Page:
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Male Breast Cancer: How is it Different?

separator “What? You have breast cancer? Men can get that?” If you’re a man who’s got breast cancer, you’ve probably experienced that kind of reaction. Maybe you’ve even had that reaction about yourself.

According to Srinivas Boppana, M.D., radiation oncology, most men are shocked to hear they have breast cancer. “Some of them,” says Dr. Boppana, “even wonder whether they have female hormones circulating in their bodies, which is not the case at all. The prognosis for men with breast cancer is equivalent to that for women, but men often take the news harder.”

For some men who have breast cancer, it can be an isolating experience. Many people think breast cancer only occurs in women. Even the ribbons worn at breast cancer fundraising events are pink. There can be a feeling of shame or embarrassment. “Why did a guy like me end up with a woman’s disease?”

But breast cancer isn’t unique to women, as you’re probably finding out if you’ve been diagnosed with it. According to the American Cancer Society, breast cancer accounts for about 1 percent of all cancers in men. Some of the causes include:

  • Klinefelter’s syndrome
  • Testicular dysfunction and other problems that cause hormone imbalance
  • Previous radiation to the chest
  • Male or female family members with breast cancer
  • Becoming older (male breast cancer is diagnosed, on average, at age 65)

How gender makes a difference in breast cancer
Breast cancer, like any cancer, is generally easier to treat and cure if it’s detected early. In men, breast cancer can often be felt during a routine exam at an earlier stage than in women. That’s because men have so much less breast tissue than women, which makes it easier to detect small masses.

On the other hand, men usually don’t have routine checkups as often as women. So even though they may have a breast tumor that could be easily felt, they’re not going to the doctor for the exam.

But small breast size isn’t always an advantage. A tumor in a man’s breast doesn’t have to spread very far before it reaches the skin that covers the breast or the muscles that are underneath the breast. So frequently, breast cancer is in a more advanced stage when it’s detected in men.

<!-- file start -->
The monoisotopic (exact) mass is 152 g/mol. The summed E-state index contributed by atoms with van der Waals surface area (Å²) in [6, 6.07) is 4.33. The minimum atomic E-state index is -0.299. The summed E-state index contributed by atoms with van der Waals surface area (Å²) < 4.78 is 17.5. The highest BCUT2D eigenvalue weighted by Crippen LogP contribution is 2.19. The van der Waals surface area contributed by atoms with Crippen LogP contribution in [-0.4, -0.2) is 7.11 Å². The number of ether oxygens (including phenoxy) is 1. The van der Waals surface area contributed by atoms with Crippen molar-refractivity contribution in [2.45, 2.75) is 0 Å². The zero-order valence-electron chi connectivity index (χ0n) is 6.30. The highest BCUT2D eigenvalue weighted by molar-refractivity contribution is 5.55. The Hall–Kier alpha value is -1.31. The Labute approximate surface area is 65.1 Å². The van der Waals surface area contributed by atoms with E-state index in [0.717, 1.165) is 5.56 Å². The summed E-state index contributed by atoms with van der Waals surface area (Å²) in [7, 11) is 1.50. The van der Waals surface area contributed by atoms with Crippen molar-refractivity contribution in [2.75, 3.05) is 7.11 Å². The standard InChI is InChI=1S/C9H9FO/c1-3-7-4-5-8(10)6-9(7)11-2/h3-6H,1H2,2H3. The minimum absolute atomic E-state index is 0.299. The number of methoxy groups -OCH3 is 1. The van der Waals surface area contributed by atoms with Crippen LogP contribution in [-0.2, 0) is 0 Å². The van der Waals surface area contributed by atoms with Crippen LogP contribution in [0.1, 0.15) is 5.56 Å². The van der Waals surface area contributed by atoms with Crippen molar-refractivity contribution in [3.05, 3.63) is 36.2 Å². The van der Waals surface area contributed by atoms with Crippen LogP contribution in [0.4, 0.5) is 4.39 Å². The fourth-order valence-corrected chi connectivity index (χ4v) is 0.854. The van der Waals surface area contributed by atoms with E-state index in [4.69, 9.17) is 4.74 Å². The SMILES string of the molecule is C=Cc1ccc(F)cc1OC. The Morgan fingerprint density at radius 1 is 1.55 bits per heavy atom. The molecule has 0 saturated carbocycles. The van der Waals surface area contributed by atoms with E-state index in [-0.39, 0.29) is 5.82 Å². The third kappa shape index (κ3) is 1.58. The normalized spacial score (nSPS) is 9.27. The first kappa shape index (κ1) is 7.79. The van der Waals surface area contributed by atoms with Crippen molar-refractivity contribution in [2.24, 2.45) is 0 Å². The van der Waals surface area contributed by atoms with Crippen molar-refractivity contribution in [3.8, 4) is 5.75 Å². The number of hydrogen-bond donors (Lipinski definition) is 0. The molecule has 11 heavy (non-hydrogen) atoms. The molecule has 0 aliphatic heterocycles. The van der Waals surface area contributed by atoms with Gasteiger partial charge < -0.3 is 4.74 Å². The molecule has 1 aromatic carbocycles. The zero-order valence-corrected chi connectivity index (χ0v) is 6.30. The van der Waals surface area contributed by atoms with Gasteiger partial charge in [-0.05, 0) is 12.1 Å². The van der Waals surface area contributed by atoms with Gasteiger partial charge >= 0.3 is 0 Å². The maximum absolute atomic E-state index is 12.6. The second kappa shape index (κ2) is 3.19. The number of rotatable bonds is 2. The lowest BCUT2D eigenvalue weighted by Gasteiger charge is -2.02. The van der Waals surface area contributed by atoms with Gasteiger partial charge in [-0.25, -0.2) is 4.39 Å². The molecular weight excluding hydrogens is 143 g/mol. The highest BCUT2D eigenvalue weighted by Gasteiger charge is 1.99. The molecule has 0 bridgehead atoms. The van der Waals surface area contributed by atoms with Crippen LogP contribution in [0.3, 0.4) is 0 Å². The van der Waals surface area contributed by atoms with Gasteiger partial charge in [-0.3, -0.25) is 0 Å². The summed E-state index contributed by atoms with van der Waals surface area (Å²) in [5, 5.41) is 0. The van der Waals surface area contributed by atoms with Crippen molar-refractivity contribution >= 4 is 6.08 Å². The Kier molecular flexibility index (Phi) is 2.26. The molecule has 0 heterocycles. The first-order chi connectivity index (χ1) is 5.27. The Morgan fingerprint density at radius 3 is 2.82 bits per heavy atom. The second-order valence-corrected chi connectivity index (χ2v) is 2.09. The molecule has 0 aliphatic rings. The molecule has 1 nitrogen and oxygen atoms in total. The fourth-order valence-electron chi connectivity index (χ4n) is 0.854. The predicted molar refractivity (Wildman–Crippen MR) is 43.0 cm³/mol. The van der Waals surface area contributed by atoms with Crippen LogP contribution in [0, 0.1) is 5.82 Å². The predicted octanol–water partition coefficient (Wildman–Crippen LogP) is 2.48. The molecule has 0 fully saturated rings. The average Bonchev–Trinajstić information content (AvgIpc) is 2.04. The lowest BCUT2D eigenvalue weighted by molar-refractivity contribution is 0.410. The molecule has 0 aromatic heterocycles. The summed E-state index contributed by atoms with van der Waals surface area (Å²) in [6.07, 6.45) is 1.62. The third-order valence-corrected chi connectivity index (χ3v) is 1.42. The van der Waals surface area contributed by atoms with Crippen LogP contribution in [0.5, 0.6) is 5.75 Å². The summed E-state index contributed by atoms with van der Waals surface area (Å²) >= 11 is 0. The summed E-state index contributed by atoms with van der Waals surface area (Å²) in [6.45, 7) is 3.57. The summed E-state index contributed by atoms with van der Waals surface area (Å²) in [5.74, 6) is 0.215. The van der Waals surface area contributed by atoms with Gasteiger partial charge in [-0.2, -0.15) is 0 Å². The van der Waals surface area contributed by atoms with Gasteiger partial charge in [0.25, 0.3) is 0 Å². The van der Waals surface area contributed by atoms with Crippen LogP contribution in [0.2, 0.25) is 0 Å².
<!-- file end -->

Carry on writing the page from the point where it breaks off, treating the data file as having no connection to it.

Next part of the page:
Another difference in detection is that many men simply aren’t aware that they can develop breast cancer. Sometimes, a man knows that there is a lump or other mass in his breast, but he doesn’t even consider that it could be cancer. It’s also common for a man to feel embarrassed or ashamed about a breast lump, thinking that’s only something women get. So he avoids going to the doctor.

Stages of cancer: The stages of breast cancer are the same, whether the cancer is in men or women. And survival rates, which are based on the stage, are also the same for men and women. In other words, a man who has Stage II breast cancer that has spread to the lymph nodes has the same survival rate as a woman who has a similar stage of breast cancer.  You can read about breast cancer staging in our cancer e-magazine article entitled "Finding Out You Have Breast Cancer.

Treatment: In terms of the different treatments for breast cancer, radiation and chemotherapy are generally the same for men and women, because these treatments are based on the stage of the cancer. But if surgery is necessary, that’s where men and women may have different experiences. For most men who need surgery for breast cancer, the entire breast will have to be removed. This isn’t always the case for women, because there’s so much more breast tissue that it’s sometimes possible to remove the cancerous tissue while conserving some of the breast. Additionally, hormonal treatment may differ for men and women, depending on the type and stage of the tumor.

Men who have a family history of breast cancer or ovarian cancer could be at higher risk, just as women are. Some families have mutated forms of two genes, called the BRCA1 and BRCA2. This gene mutation increases the risk for breast or ovarian cancer. Men and women who have this mutation should talk with their doctors to determine how often they should be screened for breast and ovarian cancer. And men who develop breast cancer should be sure that their daughters are screened for the condition.

“Don’t bottle it up”
Dr. Boppana says that many men who have breast cancer tend to be secretive about it. “They don’t want anybody to know,” he says. “Sometimes, they feel like less of a man.” But keeping it a secret is the last thing anybody should do, says Dr. Boppana. “They should go to a support group for cancer patients,” he says, and not focus on the fact that it’s so rare for men to have breast cancer.

The American Cancer Society; The National Cancer Institute; Srinivas Boppana, M.D., Radiation Oncology.
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